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Tuesday, May 14, 2013

"Urban Legend" Research Blog, Part I: So You Want To Be A Hero...

So I've decided to write about a vigilante hero.

An idea popped into my head borne of my lifelong love of comic books.  You see, when I was sixteen, me and a group of like-minded friends formed Fallout Studios and Magic Pencil Comics.  If you've never heard of either of those, you're excused.  It was a year-long creative project that frequently devolved into marathon video game sessions (Damn you, Virtua Fighter!).  But there were good ideas in that collaboration, several good ideas in fact, and if our sixteen year-old selves lived in the digital age of now, I firmly believe our ideas and digital distribution would make us wealthy teenagers.  Oh well.

Back to the point.  I decided to research how you could practically be a superhero.  This is part one of those results, which is looking the part and being protected.  Seattle has Phoenix Jones, and if you look at his getup, well, Bruce Wayne he's not.  Shockingly, you can play dress-up as a hero for cheaper than you would expect, and the protective gear you would need is pretty common.  Several sports -- major ones at that -- have protective equipment that has evolved from the need to protect the wearer from the impact of abnormally large men moving nearly at freeway speeds, while still being able to maintain mobility and range of motion.  The drawback?  Play hero in the winter or you'll likely die of heat stroke.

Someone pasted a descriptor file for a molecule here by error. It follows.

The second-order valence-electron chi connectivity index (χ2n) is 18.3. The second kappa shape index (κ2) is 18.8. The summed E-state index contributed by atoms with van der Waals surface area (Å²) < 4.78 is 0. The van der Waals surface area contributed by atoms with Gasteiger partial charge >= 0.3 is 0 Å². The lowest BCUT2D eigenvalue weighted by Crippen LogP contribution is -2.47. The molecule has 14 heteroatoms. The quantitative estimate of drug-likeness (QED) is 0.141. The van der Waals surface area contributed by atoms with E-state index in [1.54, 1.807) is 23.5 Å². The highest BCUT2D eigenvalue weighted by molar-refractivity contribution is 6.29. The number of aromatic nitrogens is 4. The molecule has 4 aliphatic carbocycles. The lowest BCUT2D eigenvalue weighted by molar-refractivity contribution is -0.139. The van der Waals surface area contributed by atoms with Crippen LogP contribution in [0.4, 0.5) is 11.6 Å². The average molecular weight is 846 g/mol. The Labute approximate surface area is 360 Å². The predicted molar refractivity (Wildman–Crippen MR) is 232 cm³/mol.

First thing's first... the underlayer.

This Nike Padded shirt is obviously football gear.  Dense foam around the rib area helps cushion the compound impact of a 260+ pound man wearing pads and a steel helmet launching himself into your own pads.  The padding makes it less likely to break your ribs in that event.  It's probably a little less useful for stabbing and small arms fire, but there's a solution for that I'll be getting to.  Anyway, this shirt goes for about $80

The Combat Hyper String Girdle, also by Nike ($80), seamlessly adds padding to the all-important kidney area, and when combined with the shirt, extends protective padding through most of your important soft bits.  It also protects the thighs, home of wonderful things like your femoral artery.  While it may not be so good against knives and small arms fire, (a) it's better than nothing and (b) most people trying to kill you will be aiming for your exposed and unprotected chest.


Which brings us to the next logical thing: how to stop bullets.  The Executive Travel Vest ($899) is a Kevlar suit vest, designed for bodyguards and VIPs, designed to stop small arms fire.  Lightweight, breathable, flexible, it allows the wearer to walk around as if he's not wearing a bullet-resistant vest.  It doesn't offer much against knives or assault weapons, but how many criminals have access to AR-15's anyway.  Yes, that was sarcasm.
Football also provides us with Stainless Steel Shoulder Pads ($300), which in this combination, theoretically should take care of the stabbing, shooting problem.  On top of that, it adds an imposing, bad ass figure to said vigilante hero. They don't need to be spiked -- this isn't a Raiders game after all -- but if they can stop prevent a linebacker who runs a 4.6-40 from crushing you with an impact equivalent to being hit by an SUV, they can stop a bullet or a knife.  They naturally have a chest protection element, and allow athletes to move around, so this is of course a natural fit.